Molson Coors Beverage Co. is adding canned coffee to its distribution line-up as the drink giant races to diversify its business beyond beer.
The maker of Coors Light and Blue Moon said Thursday it will distribute La Colombe single-serving coffee in U.S. drug and convenience stores starting next year. The agreement -- the terms of which weren’t disclosed -- marks the fourth non-beer partnership for Molson in as many weeks, signaling an accelerated effort to expand further outside the lagers the company’s known for.
“You see the lines of various beverage companies continuing to blur, and I think you see consumers switching more than they ever have,” Pete Marino, the company’s head of emerging growth, said in an interview. “We’re in the first inning here in terms of expanding beyond beer; we are really just getting started.”
Earlier this week, Molson -- the country’s second-largest brewer -- announced plans to manufacture and market Coca Cola Co.’s new hard seltzer version of Topo Chico in the U.S. That news followed an investment earlier this month in alkaline water ZenWTR, plus a slate of non-alcoholic beverages produced with L.A. Libations. Molson earlier this year announced a joint venture with HEXO Corp. to explore non-alcoholic CBD beverages.
Molson’s strategy to grow into new product lines follows several years of shrinking revenues. In 2019, the company rebranded, dropping “Brewing” from its name, but that hasn’t been enough to convince investors wary of a challenging U.S. beer market. Molson’s share price is down about 38 per cent this year, making it the second-worst performer in the S&P 500 consumer staples index, behind only Walgreens Boots Alliance Inc.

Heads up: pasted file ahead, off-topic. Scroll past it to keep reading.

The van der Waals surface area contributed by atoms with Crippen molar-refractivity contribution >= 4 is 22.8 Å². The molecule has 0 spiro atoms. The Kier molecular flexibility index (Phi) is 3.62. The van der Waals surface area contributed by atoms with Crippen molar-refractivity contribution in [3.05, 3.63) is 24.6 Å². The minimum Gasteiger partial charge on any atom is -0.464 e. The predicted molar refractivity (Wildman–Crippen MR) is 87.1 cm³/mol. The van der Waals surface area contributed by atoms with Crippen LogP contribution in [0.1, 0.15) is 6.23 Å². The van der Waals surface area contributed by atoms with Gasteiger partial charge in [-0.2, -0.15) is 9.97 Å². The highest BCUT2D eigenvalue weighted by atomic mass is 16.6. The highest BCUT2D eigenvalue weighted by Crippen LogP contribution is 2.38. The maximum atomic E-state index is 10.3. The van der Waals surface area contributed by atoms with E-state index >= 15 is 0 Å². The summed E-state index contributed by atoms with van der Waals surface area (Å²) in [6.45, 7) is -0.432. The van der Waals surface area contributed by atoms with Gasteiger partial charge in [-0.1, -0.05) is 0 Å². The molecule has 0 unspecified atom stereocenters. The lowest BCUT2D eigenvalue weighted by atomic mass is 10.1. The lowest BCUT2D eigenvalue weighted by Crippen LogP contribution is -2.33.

More recently, the coronavirus has shuttered stadiums and bars across the globe, leaving the near-term outlook for beer sales hazy.
The strategy is a necessary one in the rapidly shifting landscape of beverages, but it’s not without risks, said Duncan Fox, senior consumer staples analyst at Bloomberg Intelligence. Moving investment away from the core beer business could leave Molson flat-footed if preferences move back to beer, much like they did following hard cider and spiked lemonade booms years ago.
“Beer sales in North America have been suffering for some time because people are probably trying different things,” he said. “There’s a danger, of course, that these newfangled products don’t go anywhere.”
Molson Coors is not alone in its efforts to diversify. Heineken NV launched its first hard seltzer in September and Anheuser-Busch InBev NV began exploring cannabis beverages back in 2018.
Molson’s national distribution with La Colombe will nearly double the coffee brand’s retail footprint in drug and convenience stores in the U.S. Molson will eventually expand distribution of the ready-to-drink coffee to other channels, it said in a statement.